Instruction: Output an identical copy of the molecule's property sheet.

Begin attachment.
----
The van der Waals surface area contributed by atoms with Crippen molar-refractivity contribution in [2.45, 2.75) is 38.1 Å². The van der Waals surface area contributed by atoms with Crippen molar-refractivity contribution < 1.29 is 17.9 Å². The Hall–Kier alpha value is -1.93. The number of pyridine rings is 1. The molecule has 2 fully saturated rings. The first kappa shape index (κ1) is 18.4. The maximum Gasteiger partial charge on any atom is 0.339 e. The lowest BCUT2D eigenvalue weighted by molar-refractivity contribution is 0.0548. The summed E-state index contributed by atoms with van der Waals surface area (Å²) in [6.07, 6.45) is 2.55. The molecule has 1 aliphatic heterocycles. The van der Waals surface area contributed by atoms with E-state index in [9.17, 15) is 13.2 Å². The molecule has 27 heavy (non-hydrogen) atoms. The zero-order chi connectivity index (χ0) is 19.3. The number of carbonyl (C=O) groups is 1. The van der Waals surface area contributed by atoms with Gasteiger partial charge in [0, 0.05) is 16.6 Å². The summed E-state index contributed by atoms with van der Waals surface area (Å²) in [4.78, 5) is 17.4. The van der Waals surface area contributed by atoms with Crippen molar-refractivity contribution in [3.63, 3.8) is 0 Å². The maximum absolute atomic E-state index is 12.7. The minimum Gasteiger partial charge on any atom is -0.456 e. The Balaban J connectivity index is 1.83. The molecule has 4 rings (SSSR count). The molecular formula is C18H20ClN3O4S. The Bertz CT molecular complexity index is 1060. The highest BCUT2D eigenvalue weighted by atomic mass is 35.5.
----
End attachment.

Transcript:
The van der Waals surface area contributed by atoms with Crippen molar-refractivity contribution in [2.45, 2.75) is 38.1 Å². The van der Waals surface area contributed by atoms with Crippen molar-refractivity contribution < 1.29 is 17.9 Å². The Hall–Kier alpha value is -1.93. The number of pyridine rings is 1. The molecule has 2 fully saturated rings. The first kappa shape index (κ1) is 18.4. The maximum Gasteiger partial charge on any atom is 0.339 e. The lowest BCUT2D eigenvalue weighted by molar-refractivity contribution is 0.0548. The summed E-state index contributed by atoms with van der Waals surface area (Å²) in [6.07, 6.45) is 2.55. The molecule has 1 aliphatic heterocycles. The van der Waals surface area contributed by atoms with E-state index in [9.17, 15) is 13.2 Å². The molecule has 27 heavy (non-hydrogen) atoms. The zero-order chi connectivity index (χ0) is 19.3. The number of carbonyl (C=O) groups is 1. The van der Waals surface area contributed by atoms with Gasteiger partial charge in [0, 0.05) is 16.6 Å². The summed E-state index contributed by atoms with van der Waals surface area (Å²) in [4.78, 5) is 17.4. The van der Waals surface area contributed by atoms with Crippen molar-refractivity contribution in [3.63, 3.8) is 0 Å². The maximum absolute atomic E-state index is 12.7. The minimum Gasteiger partial charge on any atom is -0.456 e. The Balaban J connectivity index is 1.83. The molecule has 4 rings (SSSR count). The molecular formula is C18H20ClN3O4S. The Bertz CT molecular complexity index is 1060. The highest BCUT2D eigenvalue weighted by atomic mass is 35.5.